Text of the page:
Tuesday 15th December 1:17 pm
Ants use brains and brawn to share the load
Tuesday 15th December 2015 1:17 pm
Ever wondered how tiny little ants coordinate a raid on the cat’s bowl? Humans could learn a lot from the answer, says Dr Karl.
Back in 2011, an Israeli scientist named Ehud Fonio, watched his cat’s food marching away from the food bowl. In reality, a brigade of ants was stealing his cat’s dinner. He made a film of the ants, and showed it to his fellow scientists — and they noticed something strange. It took them four years to solve the mystery.
Ants are famous for their strength. The Allegheny mound ants from North America are among the elite — they can lift 1000 times their own weight. This is equivalent to an 80 kilogram person lifting a fully loaded Boeing 737, about 80 tonnes.
Ants are also one of the few creatures (besides humans) that cooperate to build things, and to shift loads much heavier than the individual can lift.
The big mystery has always been – in matters so complicated, how do they coordinate their actions?
The previous theory was that they used the wisdom of the crowd — which is the average opinion of a group of individuals. It turns out that the wisdom of crowds works best when the crowd is quite diverse.
But in a nest, the ants are all genetically almost identical. All they do with a load is to lift it, or pull it — they don’t do a lot of pushing. When you average out all their lifting and pulling, the load of delicious take-away cat food should stay in the one spot, and not get carried back to the ant nest. So how does it get there?
Now think about the first ant accidentally stumbling across the foody goodness of a cat’s dinner. That first ant rushes back to the nest, all the way squirting out a chemical called a pheromone. Other ants stumble across this trail of pheromone, sniff it carefully with their antennae, and head in the direction where the pheromone is stronger — towards the cat food. Very soon, there’s a trail of individual ants carrying the little bits of cat food.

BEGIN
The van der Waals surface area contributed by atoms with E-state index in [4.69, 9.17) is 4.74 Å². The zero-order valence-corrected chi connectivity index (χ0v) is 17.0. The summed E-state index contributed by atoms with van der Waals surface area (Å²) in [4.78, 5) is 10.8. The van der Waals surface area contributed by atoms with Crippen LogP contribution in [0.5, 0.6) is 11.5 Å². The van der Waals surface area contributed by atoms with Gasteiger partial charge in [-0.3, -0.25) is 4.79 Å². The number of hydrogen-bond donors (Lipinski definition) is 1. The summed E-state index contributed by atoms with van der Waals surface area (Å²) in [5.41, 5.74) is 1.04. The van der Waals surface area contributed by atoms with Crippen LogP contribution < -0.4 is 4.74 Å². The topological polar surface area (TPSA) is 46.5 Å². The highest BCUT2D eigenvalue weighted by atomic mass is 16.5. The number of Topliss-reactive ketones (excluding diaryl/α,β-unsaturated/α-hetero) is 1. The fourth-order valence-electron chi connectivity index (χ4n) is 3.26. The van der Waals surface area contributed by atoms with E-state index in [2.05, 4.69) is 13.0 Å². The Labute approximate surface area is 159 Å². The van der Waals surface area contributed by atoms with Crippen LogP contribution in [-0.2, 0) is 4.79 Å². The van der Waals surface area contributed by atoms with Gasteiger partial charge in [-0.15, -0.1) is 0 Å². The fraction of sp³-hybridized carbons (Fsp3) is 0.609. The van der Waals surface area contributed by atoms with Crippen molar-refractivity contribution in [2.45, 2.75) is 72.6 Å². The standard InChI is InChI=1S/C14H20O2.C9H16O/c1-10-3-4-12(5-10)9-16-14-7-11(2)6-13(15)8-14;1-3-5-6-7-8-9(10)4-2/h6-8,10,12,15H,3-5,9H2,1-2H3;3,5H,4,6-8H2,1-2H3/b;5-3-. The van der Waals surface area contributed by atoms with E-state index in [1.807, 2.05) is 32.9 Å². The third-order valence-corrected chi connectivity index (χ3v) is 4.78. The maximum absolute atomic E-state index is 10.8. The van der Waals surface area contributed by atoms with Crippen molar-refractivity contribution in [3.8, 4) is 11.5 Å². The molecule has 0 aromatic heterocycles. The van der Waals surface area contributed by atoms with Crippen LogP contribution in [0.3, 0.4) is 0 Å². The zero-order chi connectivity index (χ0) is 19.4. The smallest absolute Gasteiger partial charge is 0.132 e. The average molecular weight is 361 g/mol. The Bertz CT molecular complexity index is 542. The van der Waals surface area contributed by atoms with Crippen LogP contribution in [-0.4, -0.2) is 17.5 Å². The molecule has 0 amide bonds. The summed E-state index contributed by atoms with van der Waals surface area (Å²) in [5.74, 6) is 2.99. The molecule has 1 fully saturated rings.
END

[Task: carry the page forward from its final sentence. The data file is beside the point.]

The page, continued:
But what about the big lumps of cat food?
Well, there’s a large degree of randomness about ants’ movements — they mill about. But a bunch of them will end up with their heads, and antennae, shoved up against the food. (Mind you, some of them will immediately leave — but they’ll get replaced.) Then they’ll start lifting and pulling.
At the very beginning, they’ll have a memory of where the nest is — the other end of the pheromone trail. But the ants are effectively blind — because their sensing antennae are wedged up against the food. With nobody watching and guiding, the food would soon go off course.
But remember the randomness, the ants’ erratic streak. Other ants are coming and then leaving, all the time. The total number of ants lifting and pulling the food will stay roughly the same, but they’ll be a continually changing population.
Now let’s add individual behaviour into the mix. Suppose a random ant crosses the pheromone trail — then she knows where the nest is. Further, suppose that she immediately bumps into the group moving the food. So she starts lifting and pulling in the direction of the nest. She is now a leader, or steerer. Because she is near the front end of the food, she is able to direct it towards the nest — but only for a while.
After about 10-20 seconds, she doesn’t know where the nest is, because her antennae are hard up against the food, and she can’t see where she’s going. Thanks to the highly random nature of ant movements, two things can happen.
First, she changes her position and role — and turns from a leader and steerer into a lifter and puller.
Secondly, she leaves (having lost her sense of direction) and is replaced by another ant. More often than not, this new ant will know where the nest is – and now she will help steer the load, for a while.
The ants rotate jobs, sometimes checking out the locale and being a scout, sometimes lifting, and sometimes steering. The leaders and the lifters help each other, and constantly rotate in and out of their jobs. Overall, on the big lump of cat food, about 10 per cent are leaders and 90 per cent are lifters.
Maybe we can use this knowledge to design semi-intelligent robots to work in hostile and unforgiving environments, or in disaster relief?
So the scientists found that these ants were an ever-changing mix of company yes-men and rugged individualists. If all we humans wanted out of life was some stolen cat food, perhaps these ants (and their singularly selfless dedication to the task) could be the ideal model for human society?
This blog first appeared on Dr Karl's Great Moments in Science
© 2016 Karl S. Kruszelnicki Pty Ltd